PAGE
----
Lead Poisoning - Rochester, NY area 


Consider how Lead Poisoning has affected the health of so many young Rochesterians.   

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Page Contents: Lead Poisoning NewsLinks| Discussions | Resources | Monitoring Lead Poisoning | Education


Lead Poisoning Lead Poisoning Issue in Rochester, NY - Lead poisoning is a major problem in our area and affects the health of our children. 

Learn about the news stories and what you can do. The point to get about our Lead Poisoning problem is not that we have a serious lead poisoning problem--we do. 

Most cities in the US and perhaps around the world have this problem. 

The point is that Rochester, NY is taking this problem seriously and putting it up front and center of its concern--not hiding it and not dealing with it, as many communities do.


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SEARCH: Use search engine below to find anything posted since 1998.


Lead Poisoning Discussions

Rochester area information or discussions pertaining to our environmental health issue of Lead Poisoning

  • 3/25/2016 - Important notice about lead poisoning to parents of school age children from The Coalition to Prevent Lead Poisoning: “Dear Parents/Guardians of School Age Children: Lead in drinking water has been in the news recently. Parents/guardians are right to be concerned about childhood lead exposure. However, the Coalition to Prevent Lead Poisoning wants you to know that the main sources for childhood lead poisoning in New York State is paint in homes built before 1978, and renovation projects that do not follow lead safe work practices, not drinking water. The Coalition wants you to know that lead content found in water fountains does not pose a significant risk for children. It is NYS law that every child get tested for lead at age one and again at age two. And yet, only about 60% of the one year olds and about 25% of the two year olds get tested for exposure to lead in Monroe County. We can do better! It is vitally important to get that second test, as that is the time when babies begin exploring their world, spend a lot of time on the floor, and where the majority of lead dust can be found.” More…
  • Stop Lead Poisoning Get the Lead Out: This is an excellent
    story that encapsulates what at first appears to be a minor issue. But, until you pull away and get an idea of how many lead bullets eventually end up in our environment because of the years of accumulated lead from firing ranges, hunting, etc. you don’t understand the potential danger. Rochester leads the country in protecting our children against lead poisoning and if we are going to really do the job, curbing lead ammo must be a part of the solution. more...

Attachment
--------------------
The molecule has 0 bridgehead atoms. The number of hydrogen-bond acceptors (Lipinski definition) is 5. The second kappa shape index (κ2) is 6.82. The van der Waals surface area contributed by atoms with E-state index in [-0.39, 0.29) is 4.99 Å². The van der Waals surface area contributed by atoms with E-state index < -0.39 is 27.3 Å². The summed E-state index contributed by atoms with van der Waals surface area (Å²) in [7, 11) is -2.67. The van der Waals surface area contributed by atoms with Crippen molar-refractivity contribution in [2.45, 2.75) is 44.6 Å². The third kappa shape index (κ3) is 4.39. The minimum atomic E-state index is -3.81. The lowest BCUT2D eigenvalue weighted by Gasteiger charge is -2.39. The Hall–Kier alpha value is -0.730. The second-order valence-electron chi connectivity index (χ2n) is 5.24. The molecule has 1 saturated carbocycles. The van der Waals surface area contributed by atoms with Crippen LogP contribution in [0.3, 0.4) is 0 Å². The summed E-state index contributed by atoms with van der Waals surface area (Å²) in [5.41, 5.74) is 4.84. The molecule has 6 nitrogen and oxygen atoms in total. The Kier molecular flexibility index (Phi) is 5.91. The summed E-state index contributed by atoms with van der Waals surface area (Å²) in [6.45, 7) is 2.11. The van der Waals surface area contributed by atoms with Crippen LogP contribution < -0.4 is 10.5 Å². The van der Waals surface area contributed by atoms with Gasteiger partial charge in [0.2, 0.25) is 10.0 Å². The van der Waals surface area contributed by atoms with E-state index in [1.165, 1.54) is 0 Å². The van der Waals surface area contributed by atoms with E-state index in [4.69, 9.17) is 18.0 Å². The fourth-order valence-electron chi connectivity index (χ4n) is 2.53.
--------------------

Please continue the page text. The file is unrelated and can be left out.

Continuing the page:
• We Don’t Have to Machinegun Our Lakes. Just when you thought the government seemed hell-bent on something as reckless and environmentally unfriendly (remember lead bullets mean lead poisoning (that’s why we have laws against using lead sinkers anymore)) as using live machine gun fire on the open Great Lakes, they come up with something sensible. more...


Resources on Lead Poisoning

Check the major sources on Lead Poisoning in order to get rules and regulations and what is being done on this issue.

  • Western New York Lead Poisoning Resource Center Rochester Office - Western New York Lead Poisoning Resource Center Serving Nine Counties in the Finger Lakes Region | "The Rochester office of the Western NY Lead Poisoning Resource Center provides: Education and support to medical providers and local health departments within the region. Our center works to improve lead testing and provide education and prevention activities Consultation with medical providers on the medical management of children and pregnant women with lead poisoning Consultation with local health department staff on case coordination of children and pregnant women with lead poisoning Provision of lead poisoning prevention information and materials to medical providers and the public "
  • Lead Safe By 2010 The Coalition to Prevent Lead Poisoning, a partner of the Finger Lakes Health System Agency, is a non-profit organization of community citizens who share this conviction: Childhood lead poisoning can and must end. Lead poisoning is a public health issue, a housing issue, an education issue, an environmental issue, and a justice issue. No matter what your profession, your zip code, or the amount in your bank account; you can help stop this totally preventable public health hazard. Coalition's email contact - dhazle@leadsafeby2010.org
  • Childhood Lead Poisoning The federal Centers for Disease Control call childhood lead poisoning one of the most common and preventable pediatric health problems today. Even at low levels, exposure to lead can cause serious and permanent damage to the health of young children. --from HOME - OFFICE OF THE NEW YORK STATE ATTORNEY GENERAL ANDREW M. CUOMO
  • Lead Home | Lead in Paint, Dust, and Soil | US EPA Lead is a toxic metal that was used for many years in products found in and around our homes. Lead also can be emitted into the air from motor vehicles and industrial sources, and lead can enter drinking water from plumbing materials. Lead may cause a range of health effects, from behavioral problems and learning disabilities, to seizures and death. Children six years old and under are most at risk.
  • CDC - Lead - Home Page Approximately 250,000 U.S. children aged 1-5 years have blood lead levels greater than 10 micrograms of lead per deciliter of blood, the level at which CDC recommends public health actions be initiated. Lead poisoning can affect nearly every system in the body. Because lead poisoning often occurs with no obvious symptoms, it frequently goes unrecognized. CDC’s Childhood Lead Poisoning Prevention Program is committed to the Healthy People goal of eliminating elevated blood lead levels in children by 2010. --from Centers for Disease Control and Prevention